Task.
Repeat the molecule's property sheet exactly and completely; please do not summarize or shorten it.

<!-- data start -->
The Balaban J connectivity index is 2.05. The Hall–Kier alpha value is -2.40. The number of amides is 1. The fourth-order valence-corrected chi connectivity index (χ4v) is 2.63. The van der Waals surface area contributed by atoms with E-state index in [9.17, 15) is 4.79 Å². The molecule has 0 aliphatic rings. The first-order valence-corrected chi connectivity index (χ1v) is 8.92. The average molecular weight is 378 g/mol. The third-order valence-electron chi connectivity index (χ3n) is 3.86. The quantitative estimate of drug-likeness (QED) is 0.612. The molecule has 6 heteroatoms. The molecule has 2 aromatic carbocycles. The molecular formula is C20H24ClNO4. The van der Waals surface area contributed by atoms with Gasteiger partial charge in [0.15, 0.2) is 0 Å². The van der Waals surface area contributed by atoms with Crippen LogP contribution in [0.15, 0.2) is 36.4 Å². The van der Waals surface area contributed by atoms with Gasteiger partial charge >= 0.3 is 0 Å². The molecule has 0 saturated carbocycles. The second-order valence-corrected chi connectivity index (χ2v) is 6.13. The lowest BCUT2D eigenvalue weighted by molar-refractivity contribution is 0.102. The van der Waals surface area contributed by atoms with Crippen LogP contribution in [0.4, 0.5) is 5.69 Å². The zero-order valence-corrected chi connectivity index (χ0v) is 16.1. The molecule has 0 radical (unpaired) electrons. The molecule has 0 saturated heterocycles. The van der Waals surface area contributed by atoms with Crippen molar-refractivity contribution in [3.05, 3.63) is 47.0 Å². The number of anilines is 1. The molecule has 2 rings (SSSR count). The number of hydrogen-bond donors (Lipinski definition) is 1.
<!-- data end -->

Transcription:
The Balaban J connectivity index is 2.05. The Hall–Kier alpha value is -2.40. The number of amides is 1. The fourth-order valence-corrected chi connectivity index (χ4v) is 2.63. The van der Waals surface area contributed by atoms with E-state index in [9.17, 15) is 4.79 Å². The molecule has 0 aliphatic rings. The first-order valence-corrected chi connectivity index (χ1v) is 8.92. The average molecular weight is 378 g/mol. The third-order valence-electron chi connectivity index (χ3n) is 3.86. The quantitative estimate of drug-likeness (QED) is 0.612. The molecule has 6 heteroatoms. The molecule has 2 aromatic carbocycles. The molecular formula is C20H24ClNO4. The van der Waals surface area contributed by atoms with Gasteiger partial charge in [0.15, 0.2) is 0 Å². The van der Waals surface area contributed by atoms with Crippen LogP contribution in [0.15, 0.2) is 36.4 Å². The van der Waals surface area contributed by atoms with Gasteiger partial charge >= 0.3 is 0 Å². The molecule has 0 saturated carbocycles. The second-order valence-corrected chi connectivity index (χ2v) is 6.13. The lowest BCUT2D eigenvalue weighted by molar-refractivity contribution is 0.102. The van der Waals surface area contributed by atoms with Crippen LogP contribution in [0.4, 0.5) is 5.69 Å². The zero-order valence-corrected chi connectivity index (χ0v) is 16.1. The molecule has 0 radical (unpaired) electrons. The molecule has 0 saturated heterocycles. The van der Waals surface area contributed by atoms with Crippen molar-refractivity contribution in [3.05, 3.63) is 47.0 Å². The number of anilines is 1. The molecule has 2 rings (SSSR count). The number of hydrogen-bond donors (Lipinski definition) is 1.